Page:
Get Your Head Around Testicular Cancer and Treatment With 4 Questions
A doctor's exam under the best of circumstances can cause otherwise intelligent, thoughtful people to get tongue-tied when it's time to ask follow-up questions. For men diagnosed with testicular cancer (or any cancer for that matter), the situation is likely to be amplified.
The gravity of the diagnosis—combined with the implications for some of your favorite organs—can leave you awash in emotions and unable to form coherent thoughts, much less relevant questions.
Here's a short list of some crucial details you need to find out right away if you get a diagnosis of testicular cancer.
1. What type of testicular cancer do I have?
There are a couple of varieties of testicular cancer, and the difference is important.
More than 90 percent of testicular cancers start in germ cells, the cells that make sperm, according to the American Cancer Society. The germ cell tumors in the testicles are classified as either seminomas or nonseminomas, although sometimes a tumor is a mix of both.
You should become familiar with the numerous stages of seminomas and nonseminomas, the details of which are too extensive to list here. The main takeaway is that a seminoma tends to grow and spread more slowly than a nonseminoma. Seminomas also usually occur in men ages 20 to 45, although one specific kind, spermatocytic seminoma, hits men on average at age 65.
Nonseminomas usually affect younger men between their late teens and 30 years of age. One particular type, the yolk-sac carcinoma, is the most typical kind of testicular cancer found in children.
2. What tests will you do to confirm I have testicular cancer?
Most cancers are conclusively diagnosed only after a biopsy is performed and a pathologist looks directly at the cells in question under a microscope. Testicular cancer is different. Doctors rarely perform a biopsy on a suspected testicular tumor because the procedure itself can risk spreading it.
Mostly, clinicians detect testicular cancer based on three approaches: feeling a lump, looking at it with an ultrasound of your scrotum and a blood test. Other tests, such as X-rays, CT (computed tomography) scans and MRIs (magnetic resonance imaging) are possible, but they're usually only employed when staging the cancer or determining the growth and spread of the cancer.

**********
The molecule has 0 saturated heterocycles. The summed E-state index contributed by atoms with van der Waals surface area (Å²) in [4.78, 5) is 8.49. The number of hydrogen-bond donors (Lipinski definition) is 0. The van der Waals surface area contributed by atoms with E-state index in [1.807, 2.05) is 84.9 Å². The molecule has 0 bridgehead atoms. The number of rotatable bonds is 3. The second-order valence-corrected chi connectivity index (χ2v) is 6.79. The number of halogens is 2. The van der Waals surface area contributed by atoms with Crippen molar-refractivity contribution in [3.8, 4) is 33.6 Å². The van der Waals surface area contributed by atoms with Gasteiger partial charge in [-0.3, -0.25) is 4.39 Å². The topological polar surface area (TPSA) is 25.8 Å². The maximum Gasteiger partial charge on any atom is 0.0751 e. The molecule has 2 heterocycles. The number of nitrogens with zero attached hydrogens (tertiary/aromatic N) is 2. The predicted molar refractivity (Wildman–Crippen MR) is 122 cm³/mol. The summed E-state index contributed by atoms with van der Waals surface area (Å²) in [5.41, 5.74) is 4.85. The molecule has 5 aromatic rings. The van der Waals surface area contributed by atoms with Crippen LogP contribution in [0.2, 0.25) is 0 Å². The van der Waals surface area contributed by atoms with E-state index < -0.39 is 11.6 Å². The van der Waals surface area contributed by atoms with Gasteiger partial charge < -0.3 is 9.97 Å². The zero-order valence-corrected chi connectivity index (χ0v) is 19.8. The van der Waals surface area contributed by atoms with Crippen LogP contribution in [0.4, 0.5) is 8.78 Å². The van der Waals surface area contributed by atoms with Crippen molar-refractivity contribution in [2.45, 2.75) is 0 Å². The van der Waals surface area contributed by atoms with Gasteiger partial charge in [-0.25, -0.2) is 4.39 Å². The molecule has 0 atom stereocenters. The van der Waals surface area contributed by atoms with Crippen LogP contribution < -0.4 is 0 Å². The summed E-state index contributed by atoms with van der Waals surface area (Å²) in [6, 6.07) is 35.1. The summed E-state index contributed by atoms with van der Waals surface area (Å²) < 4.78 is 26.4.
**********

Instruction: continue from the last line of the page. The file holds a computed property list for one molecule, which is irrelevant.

Different types of testicular cancer produce different proteins in the blood called tumor markers, which are factors that help clinicians diagnose cancer. Nonseminomas typically result in elevated alpha-fetoprotein (AFP) levels and human chorionic gonadotropin (hCG), while seminomas occasionally elevate hCG levels but never raise AFP.
3. What stage is it?
There are three stages of testicular cancer, each of which indicates a different approach to treatment. However, all three stages typically require the removal of the cancerous testicle.
Four criteria determine the stages:
- The size of the tumor
- Whether it has spread to the lymph nodes
- Whether it has spread to other parts of the body
- What the blood tests (serum markers) show
Let's look at a brief overview of the stages of testicular cancer (more details are here). At stage I, the cancer is in the testicle and epididymis (and possibly the lymph vessels, the spermatic cord or the scrotum). By stage II of testicular cancer, it has spread to the lymph nodes in the abdomen. In stage III, the cancer has spread to the abdominal lymph nodes, plus more distant lymph nodes and/or other organs, particularly the lungs.
4. What type of treatment is appropriate for me?
As mentioned above, removal of the testicle, known as radical inguinal orchiectomy, is nearly always recommended with a diagnosis of testicular cancer.
But it's important to understand that surgical techniques have been refined and improved in recent years. There are very good reasons testicular cancer has a five-year survival rate of 95 percent if it's detected early, and it has a lot to do with surgical intervention.
Apart from the initial orchiectomy, other treatment options include chemotherapy and radiation therapy, depending on the cancer stage, whether it's a seminoma or nonseminoma and other factors that you should discuss with your physician or surgeon.
Testicular cancer is, of course, a devastating diagnosis no one wants. If it's possible to slap a silver lining on something so dark, the high survival rate is a big plus over other cancer types—but only when you discover it early.
If you spot a lump, don't hesitate to get it checked and sooner rather than later, because sooner is so much better when it comes to testicular cancer treatment.